In the summer of 2016, dozens of school teachers from around the country came to Charlottesville for a series of workshops to learn new ways to teach about one of America’s most cherished – and controversial – founding fathers.
Led by Lisa Reilly, an associate professor of architectural history at the University of Virginia, the workshops delved into the contradictions and complexities of Thomas Jefferson and the ways that teachers can bring those topics into the classroom.
It was such a success that in August, the National Endowment for the Humanities awarded Reilly a $157,956 grant to create a two-week teachers’ institute using the same model.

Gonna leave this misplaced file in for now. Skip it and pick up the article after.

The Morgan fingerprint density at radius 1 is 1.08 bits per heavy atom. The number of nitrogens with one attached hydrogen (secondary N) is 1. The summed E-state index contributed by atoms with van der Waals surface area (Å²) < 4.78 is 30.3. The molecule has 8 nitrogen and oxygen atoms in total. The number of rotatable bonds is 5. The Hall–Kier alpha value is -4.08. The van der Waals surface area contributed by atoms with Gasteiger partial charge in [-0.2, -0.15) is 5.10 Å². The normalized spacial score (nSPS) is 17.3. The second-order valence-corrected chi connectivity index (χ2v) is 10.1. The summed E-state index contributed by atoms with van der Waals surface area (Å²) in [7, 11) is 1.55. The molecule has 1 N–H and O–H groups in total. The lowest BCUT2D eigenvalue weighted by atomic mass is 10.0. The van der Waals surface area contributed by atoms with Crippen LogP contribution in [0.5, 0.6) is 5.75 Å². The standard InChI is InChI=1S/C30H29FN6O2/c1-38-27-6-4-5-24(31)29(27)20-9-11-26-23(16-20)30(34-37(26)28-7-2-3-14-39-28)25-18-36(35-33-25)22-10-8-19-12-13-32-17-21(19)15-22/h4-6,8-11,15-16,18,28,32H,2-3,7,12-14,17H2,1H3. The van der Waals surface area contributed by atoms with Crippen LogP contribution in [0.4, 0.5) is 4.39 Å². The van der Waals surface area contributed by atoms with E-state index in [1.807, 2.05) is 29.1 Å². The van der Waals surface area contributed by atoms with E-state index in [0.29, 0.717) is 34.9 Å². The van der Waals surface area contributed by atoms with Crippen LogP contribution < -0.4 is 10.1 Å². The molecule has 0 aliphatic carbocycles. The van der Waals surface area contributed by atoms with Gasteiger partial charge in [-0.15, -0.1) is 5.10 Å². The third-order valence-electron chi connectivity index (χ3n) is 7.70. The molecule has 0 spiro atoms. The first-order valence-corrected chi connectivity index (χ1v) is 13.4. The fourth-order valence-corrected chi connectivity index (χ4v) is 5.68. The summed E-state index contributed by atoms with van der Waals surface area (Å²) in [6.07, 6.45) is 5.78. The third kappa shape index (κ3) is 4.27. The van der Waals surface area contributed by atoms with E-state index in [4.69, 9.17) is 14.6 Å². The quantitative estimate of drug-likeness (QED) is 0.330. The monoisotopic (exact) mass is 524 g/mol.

“Thomas Jefferson: The Public and Private Worlds of Monticello and the University of Virginia,” will bring teachers from across the United States to Charlottesville to learn more about the Thomas Jefferson’s multi-faceted life, both at Monticello and the University. It will offer access to the extensive records Jefferson kept throughout his life, including working records of Monticello and UVA’s founding, as well as his architectural designs. Next year’s program will take place from July 8 to 20.
The institute, offered by UVA’s Center for Liberal Arts, offers educators a hands-on approach to history and an in-depth perspective they can take back to their schools. UVA Today recently caught up with Reilly to find out more about this unique opportunity and how it will help bring primary historical sources to classrooms across America.